Motivation is our sense of potential. It orients us towards what is possible. By clarifying what we care about, we can create inspired motivation for our thoughts and actions.” Dr. C. Dahl
Finding a Sense of Purpose
So, if you’re like most people, you have very good intentions regarding your health. But somehow those intentions get lost in translation, not seeing them materialize into an established exercise routine or healthy eating regime. It can be really frustrating and soul destroying.
I recall this situation in my own life. I was overweight and unfit up until my early 30’s. I’d tried many diets and exercise programs, but nothing really worked for me. I didn’t stick with them long enough to effect any positive changes.
Then I fell pregnant, and everything changed. I had another reason to eat well and exercise, which was swimming then- for the health of my baby and myself. I had found a profound sense of purpose; a feeling of what really mattered.
Given pregnancy lasts a long 9 months, that was actually a blessing, as it gave me the time necessary to establish healthy habits of diet and exercise. 32 years on, and I haven’t stopped eating well and exercising; well, apart from enjoying the occasional pudding or ice cream.
So, why did this change of focus work for me?
Drawing on the Power of Personal Values
Looking back, I realized that pregnancy allowed me to successfully reboot my motivation to be healthy. It gave me a chance to work out what was important in my life; what my values were- what gave me a sense of purpose.
Our personal values give our life meaning and purpose; clarity about what we’re doing and why we’re doing it. My core values are patience, kindness, connection with family, fitness, health, and a strong work ethic.
Previously my only motivation was to lose weight, and this turned out to be very unhelpful. The usual pattern was to give myself a hard time because I was fat, and so I’d plan to get up in the morning and go for a run and eat only healthy stuff.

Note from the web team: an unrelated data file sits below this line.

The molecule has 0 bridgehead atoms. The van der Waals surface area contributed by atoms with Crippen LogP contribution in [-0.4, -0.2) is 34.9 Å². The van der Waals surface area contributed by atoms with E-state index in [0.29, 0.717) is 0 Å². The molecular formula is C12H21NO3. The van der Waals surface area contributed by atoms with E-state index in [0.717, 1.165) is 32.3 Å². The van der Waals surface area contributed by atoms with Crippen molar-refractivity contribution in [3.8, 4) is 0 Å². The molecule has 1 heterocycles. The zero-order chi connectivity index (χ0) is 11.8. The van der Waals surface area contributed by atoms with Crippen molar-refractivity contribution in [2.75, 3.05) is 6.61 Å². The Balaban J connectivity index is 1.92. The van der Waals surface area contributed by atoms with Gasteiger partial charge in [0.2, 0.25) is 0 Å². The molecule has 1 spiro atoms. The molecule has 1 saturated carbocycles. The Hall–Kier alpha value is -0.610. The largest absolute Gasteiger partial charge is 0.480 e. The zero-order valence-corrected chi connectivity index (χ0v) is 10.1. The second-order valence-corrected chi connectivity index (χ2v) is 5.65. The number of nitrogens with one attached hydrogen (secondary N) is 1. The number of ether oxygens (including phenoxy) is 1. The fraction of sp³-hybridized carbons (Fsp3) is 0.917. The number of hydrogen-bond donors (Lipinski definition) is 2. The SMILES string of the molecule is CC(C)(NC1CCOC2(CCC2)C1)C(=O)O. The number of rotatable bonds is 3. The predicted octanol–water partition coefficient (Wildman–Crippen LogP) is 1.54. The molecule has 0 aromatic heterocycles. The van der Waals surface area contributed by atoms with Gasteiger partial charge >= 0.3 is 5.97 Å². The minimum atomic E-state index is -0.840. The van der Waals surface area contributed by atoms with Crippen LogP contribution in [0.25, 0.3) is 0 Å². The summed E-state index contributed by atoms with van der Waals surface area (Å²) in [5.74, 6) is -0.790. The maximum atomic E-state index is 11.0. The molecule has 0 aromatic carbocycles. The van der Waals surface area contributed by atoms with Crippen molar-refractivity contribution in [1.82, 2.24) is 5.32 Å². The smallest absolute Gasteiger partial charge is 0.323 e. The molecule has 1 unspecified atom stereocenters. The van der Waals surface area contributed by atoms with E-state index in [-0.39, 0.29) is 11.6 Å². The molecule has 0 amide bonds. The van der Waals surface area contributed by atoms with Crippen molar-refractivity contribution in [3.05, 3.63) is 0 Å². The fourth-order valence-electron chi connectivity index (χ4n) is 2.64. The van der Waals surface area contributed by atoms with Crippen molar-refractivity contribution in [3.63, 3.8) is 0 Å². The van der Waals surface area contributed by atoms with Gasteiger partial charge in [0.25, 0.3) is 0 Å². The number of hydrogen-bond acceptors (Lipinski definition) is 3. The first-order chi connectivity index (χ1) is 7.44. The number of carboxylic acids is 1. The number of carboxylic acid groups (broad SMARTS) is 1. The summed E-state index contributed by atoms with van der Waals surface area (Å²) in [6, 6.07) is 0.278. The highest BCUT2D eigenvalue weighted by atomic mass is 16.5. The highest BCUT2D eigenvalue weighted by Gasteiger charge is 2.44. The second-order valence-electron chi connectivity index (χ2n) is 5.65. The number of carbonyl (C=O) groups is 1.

I would do this for a while, expecting instant results- significant weight loss. When this didn’t happen, I would sabotage my health program. Exercise stopped and binge eating took over, again.
“All because I was focusing on the wrong goal; an unattainable expectation of weight loss. It was doomed to failure and I often saw myself as a failure.”
Pregnancy was the catalyst I needed to change my orientations. I was able to refocus and take into account my core values of well-being, health, fitness, patience and kindness. By shifting away from weight loss as the main goal, and instead reflecting on the importance of well-being, fitness and the health for my baby and me, I experienced the positive charge I needed to kick-start an exercise program and appropriate diet.
Reflecting on my other values of patience and kindness brought a deeper clarity. It enabled me to firmly establish exercise and healthy eating into my life, which has stood the test of time for over 32 years. I would ponder on how patience is an important ingredient in realizing the long term benefits of exercise and good eating. Also, persevering with my health program was an act of self-kindness; treating myself well, like I would a valued friend or loved one.
So, how could you boost your motivation to exercise and eat well, and establish lifelong healthy habits?
It’s all about resetting and redefining your focus by defining your own personal values. This gives you a greater sense of purpose and makes things work for you, rather than against you. Re-framing your focus so it takes into account your personal values, and allows things to actually work in your favor. It takes a bit of thought, but it is very doable.